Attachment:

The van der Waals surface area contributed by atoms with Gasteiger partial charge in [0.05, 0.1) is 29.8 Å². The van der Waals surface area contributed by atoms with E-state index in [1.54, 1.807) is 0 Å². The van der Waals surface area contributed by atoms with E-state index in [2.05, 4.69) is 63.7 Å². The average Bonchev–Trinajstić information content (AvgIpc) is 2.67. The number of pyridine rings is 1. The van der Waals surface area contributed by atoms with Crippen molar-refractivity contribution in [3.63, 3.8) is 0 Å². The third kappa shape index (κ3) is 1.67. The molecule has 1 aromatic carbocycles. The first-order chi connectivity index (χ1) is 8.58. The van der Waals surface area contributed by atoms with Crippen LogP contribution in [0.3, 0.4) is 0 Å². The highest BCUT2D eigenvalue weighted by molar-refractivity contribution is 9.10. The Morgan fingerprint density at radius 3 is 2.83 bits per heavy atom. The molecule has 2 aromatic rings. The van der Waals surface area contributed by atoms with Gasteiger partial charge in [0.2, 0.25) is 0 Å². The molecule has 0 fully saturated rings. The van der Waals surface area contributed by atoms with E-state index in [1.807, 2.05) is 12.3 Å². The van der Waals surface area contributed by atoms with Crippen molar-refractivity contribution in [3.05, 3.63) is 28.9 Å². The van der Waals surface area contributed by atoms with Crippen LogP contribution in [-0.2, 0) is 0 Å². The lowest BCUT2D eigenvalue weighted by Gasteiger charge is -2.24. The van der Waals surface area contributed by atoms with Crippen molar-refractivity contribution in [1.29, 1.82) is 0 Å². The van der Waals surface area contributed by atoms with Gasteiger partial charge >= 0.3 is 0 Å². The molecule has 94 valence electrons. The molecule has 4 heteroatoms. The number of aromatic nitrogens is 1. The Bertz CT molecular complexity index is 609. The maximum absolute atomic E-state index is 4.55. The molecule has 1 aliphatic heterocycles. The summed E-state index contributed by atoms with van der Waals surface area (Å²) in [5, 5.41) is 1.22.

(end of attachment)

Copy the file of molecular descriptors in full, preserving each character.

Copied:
The van der Waals surface area contributed by atoms with Gasteiger partial charge in [0.05, 0.1) is 29.8 Å². The van der Waals surface area contributed by atoms with E-state index in [1.54, 1.807) is 0 Å². The van der Waals surface area contributed by atoms with E-state index in [2.05, 4.69) is 63.7 Å². The average Bonchev–Trinajstić information content (AvgIpc) is 2.67. The number of pyridine rings is 1. The van der Waals surface area contributed by atoms with Crippen molar-refractivity contribution in [3.63, 3.8) is 0 Å². The third kappa shape index (κ3) is 1.67. The molecule has 1 aromatic carbocycles. The first-order chi connectivity index (χ1) is 8.58. The van der Waals surface area contributed by atoms with Crippen LogP contribution in [0.3, 0.4) is 0 Å². The highest BCUT2D eigenvalue weighted by molar-refractivity contribution is 9.10. The Morgan fingerprint density at radius 3 is 2.83 bits per heavy atom. The molecule has 2 aromatic rings. The van der Waals surface area contributed by atoms with Gasteiger partial charge in [0.2, 0.25) is 0 Å². The molecule has 0 fully saturated rings. The van der Waals surface area contributed by atoms with E-state index in [1.807, 2.05) is 12.3 Å². The van der Waals surface area contributed by atoms with Crippen molar-refractivity contribution in [3.05, 3.63) is 28.9 Å². The van der Waals surface area contributed by atoms with Crippen LogP contribution in [-0.2, 0) is 0 Å². The lowest BCUT2D eigenvalue weighted by Gasteiger charge is -2.24. The van der Waals surface area contributed by atoms with Crippen molar-refractivity contribution in [1.29, 1.82) is 0 Å². The van der Waals surface area contributed by atoms with Gasteiger partial charge >= 0.3 is 0 Å². The molecule has 94 valence electrons. The molecule has 4 heteroatoms. The number of aromatic nitrogens is 1. The Bertz CT molecular complexity index is 609. The maximum absolute atomic E-state index is 4.55. The molecule has 1 aliphatic heterocycles. The summed E-state index contributed by atoms with van der Waals surface area (Å²) in [5, 5.41) is 1.22.